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Is it a tantrum or a meltdown?

Our culture is so fixated on being the “perfect parent” that we forget our goal is to develop healthy, happy children. Parents compare, parents judge, parents are often hopeless and you feel helpless in knowing what to do with the crazy whirling dervishes we call kids. There are no requirements or protocols for parenting, especially when it feels so overwhelming at times and feel that one more tantrum might send you over the edge!

It becomes particularly challenging when your child’s outbursts seem to be more intense, last longer and don't decrease with any parenting intervention.

When you have a “different,” “wired,” challenging” kid, parent judgement can become severe. Parent shaming is nothing new, we all know about it and wish it didn’t happen. Yet, comparing happens, judgement occurs, so we get online and search for what to do when our kids are just too much.

Many parents are unaware of how a child’s ability to calm and not flip out comes from being able to manage their sensory systems. In humans, when our sensory systems aren’t working effectivly, it is called Sensory Processing Disorder (SPD.) It is the malfunction of our sensory systems that lead to meltdowns, those big epic screaming fits. The general public doesn’t know about SPD and if they do, they think that the only children with SPD are those on the autism spectrum. SPD is highly prevalent in autism but it is also an independent diagnosis in itself. It is also often mistaken as ADHD(also frequently present but not necessarily). In fact, SPD occurs in about 5% of the population. That means 1 in 5 children have sensory challenges and almost all of us have sensory sensitivities. Children with SPD are often misunderstood and are a challenge to typical parenting strategies.

They are seen as “bad kids” that need to be controlled and dominated into appropriate submission because it is believed these behaviors are done by choice. If you’ve interacted with a SPD child then you know that controlling and punishing said behaviors does nothing to change them. SPD is a nervous system disorder where sensory input from their environment and internal systems get received by the body and interpreted by the brain which receives, interprets, then acts upon the information. The problem with SPD is these signals are mixed up, not registered, over registered or a combination of all registrations. This “traffic jam” in the brain leads to a stressful daily environment and challenges family relationships and those in the public domain. When we know our sensory systems exist, we can be more successful in our parenting.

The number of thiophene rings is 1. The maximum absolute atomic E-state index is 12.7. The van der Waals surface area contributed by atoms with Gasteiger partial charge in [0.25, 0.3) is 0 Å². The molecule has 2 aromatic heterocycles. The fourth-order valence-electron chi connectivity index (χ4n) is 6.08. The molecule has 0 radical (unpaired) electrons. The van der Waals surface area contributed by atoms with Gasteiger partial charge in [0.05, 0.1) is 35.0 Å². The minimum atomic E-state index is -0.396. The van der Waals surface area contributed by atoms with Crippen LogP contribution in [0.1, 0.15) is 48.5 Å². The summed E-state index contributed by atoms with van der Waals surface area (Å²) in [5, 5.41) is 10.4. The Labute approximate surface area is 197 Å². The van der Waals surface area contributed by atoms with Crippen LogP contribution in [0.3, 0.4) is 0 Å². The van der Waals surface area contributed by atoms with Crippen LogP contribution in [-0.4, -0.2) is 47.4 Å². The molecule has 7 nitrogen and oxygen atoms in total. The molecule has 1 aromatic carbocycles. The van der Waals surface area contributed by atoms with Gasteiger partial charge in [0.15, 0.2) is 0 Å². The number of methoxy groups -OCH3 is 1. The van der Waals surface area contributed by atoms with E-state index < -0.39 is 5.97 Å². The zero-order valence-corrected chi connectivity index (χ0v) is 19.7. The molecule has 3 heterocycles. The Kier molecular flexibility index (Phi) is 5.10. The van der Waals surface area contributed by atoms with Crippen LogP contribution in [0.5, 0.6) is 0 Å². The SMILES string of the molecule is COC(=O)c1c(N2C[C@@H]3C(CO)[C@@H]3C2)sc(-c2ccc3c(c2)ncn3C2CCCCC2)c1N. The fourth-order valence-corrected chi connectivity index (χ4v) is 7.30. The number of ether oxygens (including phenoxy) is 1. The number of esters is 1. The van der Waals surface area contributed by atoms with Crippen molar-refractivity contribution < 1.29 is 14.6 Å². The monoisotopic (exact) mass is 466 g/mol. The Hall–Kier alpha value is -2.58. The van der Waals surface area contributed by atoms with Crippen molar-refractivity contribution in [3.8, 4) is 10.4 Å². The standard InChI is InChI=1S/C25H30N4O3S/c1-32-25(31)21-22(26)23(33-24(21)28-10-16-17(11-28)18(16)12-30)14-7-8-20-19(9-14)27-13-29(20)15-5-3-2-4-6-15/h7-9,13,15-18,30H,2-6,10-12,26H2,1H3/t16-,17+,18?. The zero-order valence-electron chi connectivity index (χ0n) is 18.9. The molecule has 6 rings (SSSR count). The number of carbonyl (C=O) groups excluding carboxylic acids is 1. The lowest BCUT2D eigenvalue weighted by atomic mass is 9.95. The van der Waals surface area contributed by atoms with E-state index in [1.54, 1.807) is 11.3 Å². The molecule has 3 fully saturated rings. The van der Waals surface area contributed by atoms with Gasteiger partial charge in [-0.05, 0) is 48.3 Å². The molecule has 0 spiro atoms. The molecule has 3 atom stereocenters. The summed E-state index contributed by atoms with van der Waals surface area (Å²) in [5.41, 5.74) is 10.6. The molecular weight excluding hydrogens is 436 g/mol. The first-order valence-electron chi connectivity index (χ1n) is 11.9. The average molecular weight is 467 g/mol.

One of the biggest distinguishing factors for parents is knowing what is a behavioral choice versus a sensory meltdown. ALL children can have both.

In the story below, I describe a common incident all parents have experainced and how I used connection as a parenting strategy, so let’s start off by understanding the difference between a tantrum and a meltdown. These terms are often used interchangeably however they are VERY different. When we can understand the difference between a child’s behavior as being motivated by want or desire versus a reaction to internal/external input dysfunction, our parenting becomes confident and empowered.

Here is a snapshot I shared on social media to support parents in understanding there are ways to be confident and support your child when they are in a meltdown.

I remember a time in Target, my 4yo was getting squirrely. He wasn't listening and I could see the struggle coming. The difference was, I knew it wasn't choice or him being demanding. I knew he was overwhelmed, I had pushed his limit too far and this "tantrum" coming was my fault. I knew better! He was tired and hungry, and I was trying to get one more task checked off my list. All it took was one more time saying his name, and then the explosion came. The crying, screaming and running. The magic moment for me was knowing this was about his regulation, that he was maxed out in his body and his body couldn’t handle anything anymore. He wasn't choosing this behavior, he didn't like feeling overwhelmed and embarrassed by people watching him. He didn't want to hurt me. He wasn't even thinking anymore. All he knew was his body had become the storm. I knew he needed me. He needed the guiding light back to a calm and safe state. I stopped talking, I held him and sat on the ground. I rocked him and hummed as I took long deep breaths. I was his calm during his emotional storm. I ignored the eyes of strangers, the comments from assuming moms. I focused my energy on being his calm, knowing he needed me inorder to feel grounded again. So I rocked, I smiled at passersby. I sat with my son through the storm, in the middle of Target. He came back slowly, hugging, sniffling, and trying to talk. I hugged him told him "I got you bud." We slowly got back to our cart and made our way out of the store. I learned a lot that day. When I knew what I was doing and the why I needed to do it, I was able to be the parent my child needed. His lighthouse in the storm. We all have the power, just lack the know-how. This is part of my parenting journey with neurodiversity.